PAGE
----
The power of echo command: Bash console drawing methods and some usefull tput-like functions (curses / ncurses replacement)

Have you ever try to write some fancy output that will knock off your co-workers? Yes you will say, no problem, but have you used Bash to do that? Have you ever tried to do some menus and graphics under bash? Yes you will say again, 'dialog' is the right choice for such a task. But I am very stubborn and I want pure Bash, no external programs, but still some menus and graphics, and if possible no external programs at all. And I want at least so much capabilities to be able to build a simple boxes with some colored text. Is it possible? Well if you tried to do you homework, you definitely came to some death end, because bash manual page is not very explanatory on that issue. But I want to have some old-style text-mode graphics, menus and perhaps message boxes. And I want to be able to put text where-ever I want on my console. You would be surprised if I tell you, that most of that can be done with a simple 'echo' command which is also Bash-builtin.
How I did it
A few years ago my boss tried to convince me that curses library is the only possible option to produce something fancy on my terminal. But once I opened RedHat's /etc/init.d/functions file and extracted option for positioning characters at the current line but at the custom column. I thought - if this is possible, what else can be done with this nice echo command? My next step was to run RedHat Setup program and redirect it to an ordinary text file. That one took me some time. What I've got was a bunch of unreadable characters that should be responsible for drawing something to the screen. But how? I was confused for many months. No documentation available or I just did not know how to search for it. Then I played around with different options the way I deleted part by part of 'garbage' file produced with some tui aplication outputs and I found out how to switch between writing and drawing mode at the command line. That one was a real break on my path of creating some simple pure Bash menu lines. At the end I redirected some ncurses programs to an empty file and observed what happened. I ofcource tried many other combinations that work on some terminals, but below is my result, that should work on most terminal emulators used today. So, yes you will also need terminal emulator, that supports codes below. I tested all that stuff on putty and at the Linux console.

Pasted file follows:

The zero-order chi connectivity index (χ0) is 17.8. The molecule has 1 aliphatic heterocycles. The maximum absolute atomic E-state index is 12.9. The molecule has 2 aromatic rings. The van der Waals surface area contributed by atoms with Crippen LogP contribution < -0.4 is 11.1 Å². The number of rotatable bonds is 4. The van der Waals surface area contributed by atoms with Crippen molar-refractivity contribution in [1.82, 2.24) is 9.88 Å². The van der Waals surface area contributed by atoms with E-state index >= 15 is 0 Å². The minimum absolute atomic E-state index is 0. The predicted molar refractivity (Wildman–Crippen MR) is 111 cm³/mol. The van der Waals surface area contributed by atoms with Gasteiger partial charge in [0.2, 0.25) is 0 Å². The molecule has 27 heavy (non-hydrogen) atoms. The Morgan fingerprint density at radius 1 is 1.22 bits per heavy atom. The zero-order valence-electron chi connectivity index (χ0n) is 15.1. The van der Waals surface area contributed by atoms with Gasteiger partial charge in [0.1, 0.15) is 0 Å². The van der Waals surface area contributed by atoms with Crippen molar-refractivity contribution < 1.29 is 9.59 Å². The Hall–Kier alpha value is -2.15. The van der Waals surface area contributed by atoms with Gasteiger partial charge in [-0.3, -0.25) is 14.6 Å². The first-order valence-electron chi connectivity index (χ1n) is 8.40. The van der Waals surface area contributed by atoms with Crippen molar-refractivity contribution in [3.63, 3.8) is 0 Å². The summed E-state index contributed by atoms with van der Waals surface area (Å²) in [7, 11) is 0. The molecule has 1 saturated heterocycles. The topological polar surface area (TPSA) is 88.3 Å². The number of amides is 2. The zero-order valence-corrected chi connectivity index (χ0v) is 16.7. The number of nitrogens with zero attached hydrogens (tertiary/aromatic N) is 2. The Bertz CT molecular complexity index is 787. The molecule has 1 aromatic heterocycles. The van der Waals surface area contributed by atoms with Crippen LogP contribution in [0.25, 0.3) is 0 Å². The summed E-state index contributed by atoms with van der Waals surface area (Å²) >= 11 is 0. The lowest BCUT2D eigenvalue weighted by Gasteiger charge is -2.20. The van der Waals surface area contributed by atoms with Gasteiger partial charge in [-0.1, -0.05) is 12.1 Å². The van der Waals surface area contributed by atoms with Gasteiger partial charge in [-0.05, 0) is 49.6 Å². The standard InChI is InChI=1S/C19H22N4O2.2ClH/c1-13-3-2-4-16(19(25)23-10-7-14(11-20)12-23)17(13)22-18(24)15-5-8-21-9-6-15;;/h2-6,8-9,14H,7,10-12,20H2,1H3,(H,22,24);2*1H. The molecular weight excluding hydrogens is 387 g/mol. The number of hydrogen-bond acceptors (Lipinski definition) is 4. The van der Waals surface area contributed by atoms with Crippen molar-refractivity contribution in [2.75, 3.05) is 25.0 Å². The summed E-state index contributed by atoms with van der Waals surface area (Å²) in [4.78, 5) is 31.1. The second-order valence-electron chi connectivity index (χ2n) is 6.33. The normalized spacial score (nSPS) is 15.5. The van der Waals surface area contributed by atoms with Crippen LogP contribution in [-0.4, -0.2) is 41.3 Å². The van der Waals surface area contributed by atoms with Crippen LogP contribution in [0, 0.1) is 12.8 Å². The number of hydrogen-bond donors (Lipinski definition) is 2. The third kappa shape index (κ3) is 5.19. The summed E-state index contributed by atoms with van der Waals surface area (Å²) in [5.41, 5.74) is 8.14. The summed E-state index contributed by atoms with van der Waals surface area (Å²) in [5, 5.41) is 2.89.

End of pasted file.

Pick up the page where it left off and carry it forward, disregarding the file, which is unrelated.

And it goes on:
Step by step
Right here before you are some not very self-explanatory, small and usefull functions. But do not worry, I will explain everything to you. I will also show you step by step, how you can make those functions usefull for fancy bash programming.
The Power of echo command
We will start with a simple echo. Echo can be as powerfull as you can't even imagine. Just use it with an 'escape' character and extended option and it will print for you allmost anything. This 'echo' commad is also bash internal, builtin. So things just could not get any better.
Creating Custom ESCAPE character
It is mentioned in many manual pages but I did not understood the meaning of it at he beginning. With the simple words: to make some characters behave special way, you should put an ESC character infront of them. ESC character is a single character that takes two places. So it is impossible just to enter it over keyboard. This is known 'echo' feature and makes echo a very powerfull command.
echo -en "\033"

Creating Custom Function CLEAR
For start we need a clean screen to work on. Replacement for 'tput clear' can be simply performed just by executing 'clear' command. But I want to be sure just to use bash internals. So I created a simple echo command, that produces screen erasing. Escape character in combination with 'c' character will do the work for us.
echo -en "\033c"
Creating Custom Function CIVIS
To create programs with a more realistic look, sometimes it is nice to hide cursor character. Replacement for 'tput civis' is reverse engineered. I typed tput civis and redirected an output to an ordinary text file. Then I looked inside using vi editor. And here it is. It will hide your cursor just as good as a real 'tput civis'.
echo -en "\033[?25l"
Creating Custom Function CNORM
Replacement for 'tput cnorm' was created with the same method as command above. Its function is to make cursor visiible again.
echo -en "\033[?12l\033[?25h"
Creating Custom Function TPUT
Replacement for 'tput cup' should put your cursor anywhere on your terminal. This can be also easily performed using syntax: echo -en "\033[10:10H". But since I want to be able to specify my own x and y coordinates I am using positional parameters ${1} and ${2} which will save my custom console input and transform it into something usefull.